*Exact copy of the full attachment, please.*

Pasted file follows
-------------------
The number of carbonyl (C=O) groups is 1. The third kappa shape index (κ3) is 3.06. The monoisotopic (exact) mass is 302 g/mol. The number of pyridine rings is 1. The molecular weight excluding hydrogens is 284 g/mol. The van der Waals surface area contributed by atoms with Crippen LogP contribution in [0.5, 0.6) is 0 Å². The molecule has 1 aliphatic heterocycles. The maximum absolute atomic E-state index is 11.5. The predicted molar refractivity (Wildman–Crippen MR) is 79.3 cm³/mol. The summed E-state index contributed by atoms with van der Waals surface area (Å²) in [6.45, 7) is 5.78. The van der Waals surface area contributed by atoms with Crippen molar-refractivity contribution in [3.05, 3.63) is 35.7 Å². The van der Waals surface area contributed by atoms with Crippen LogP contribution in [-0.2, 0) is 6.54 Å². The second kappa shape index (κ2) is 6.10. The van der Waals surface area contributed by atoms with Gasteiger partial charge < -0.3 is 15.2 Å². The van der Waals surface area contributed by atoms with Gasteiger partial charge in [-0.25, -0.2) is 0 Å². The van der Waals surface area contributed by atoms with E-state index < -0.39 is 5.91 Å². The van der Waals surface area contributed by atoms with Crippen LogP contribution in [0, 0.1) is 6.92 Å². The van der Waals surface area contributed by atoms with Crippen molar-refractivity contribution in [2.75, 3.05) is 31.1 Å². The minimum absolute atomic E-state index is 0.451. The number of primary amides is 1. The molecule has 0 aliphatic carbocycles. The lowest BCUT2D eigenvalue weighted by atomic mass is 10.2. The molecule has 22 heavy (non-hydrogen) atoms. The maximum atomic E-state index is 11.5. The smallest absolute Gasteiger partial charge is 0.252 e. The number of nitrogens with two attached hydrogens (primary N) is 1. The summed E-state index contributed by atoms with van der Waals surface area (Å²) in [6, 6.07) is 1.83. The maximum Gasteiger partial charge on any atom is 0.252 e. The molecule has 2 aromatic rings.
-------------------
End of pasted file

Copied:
The number of carbonyl (C=O) groups is 1. The third kappa shape index (κ3) is 3.06. The monoisotopic (exact) mass is 302 g/mol. The number of pyridine rings is 1. The molecular weight excluding hydrogens is 284 g/mol. The van der Waals surface area contributed by atoms with Crippen LogP contribution in [0.5, 0.6) is 0 Å². The molecule has 1 aliphatic heterocycles. The maximum absolute atomic E-state index is 11.5. The predicted molar refractivity (Wildman–Crippen MR) is 79.3 cm³/mol. The summed E-state index contributed by atoms with van der Waals surface area (Å²) in [6.45, 7) is 5.78. The van der Waals surface area contributed by atoms with Crippen molar-refractivity contribution in [3.05, 3.63) is 35.7 Å². The van der Waals surface area contributed by atoms with Crippen LogP contribution in [-0.2, 0) is 6.54 Å². The second kappa shape index (κ2) is 6.10. The van der Waals surface area contributed by atoms with Gasteiger partial charge < -0.3 is 15.2 Å². The van der Waals surface area contributed by atoms with Gasteiger partial charge in [-0.25, -0.2) is 0 Å². The van der Waals surface area contributed by atoms with E-state index < -0.39 is 5.91 Å². The van der Waals surface area contributed by atoms with Crippen LogP contribution in [0, 0.1) is 6.92 Å². The van der Waals surface area contributed by atoms with Crippen molar-refractivity contribution in [2.75, 3.05) is 31.1 Å². The minimum absolute atomic E-state index is 0.451. The number of primary amides is 1. The molecule has 0 aliphatic carbocycles. The lowest BCUT2D eigenvalue weighted by atomic mass is 10.2. The molecule has 22 heavy (non-hydrogen) atoms. The maximum atomic E-state index is 11.5. The smallest absolute Gasteiger partial charge is 0.252 e. The number of nitrogens with two attached hydrogens (primary N) is 1. The summed E-state index contributed by atoms with van der Waals surface area (Å²) in [6, 6.07) is 1.83. The maximum Gasteiger partial charge on any atom is 0.252 e. The molecule has 2 aromatic rings.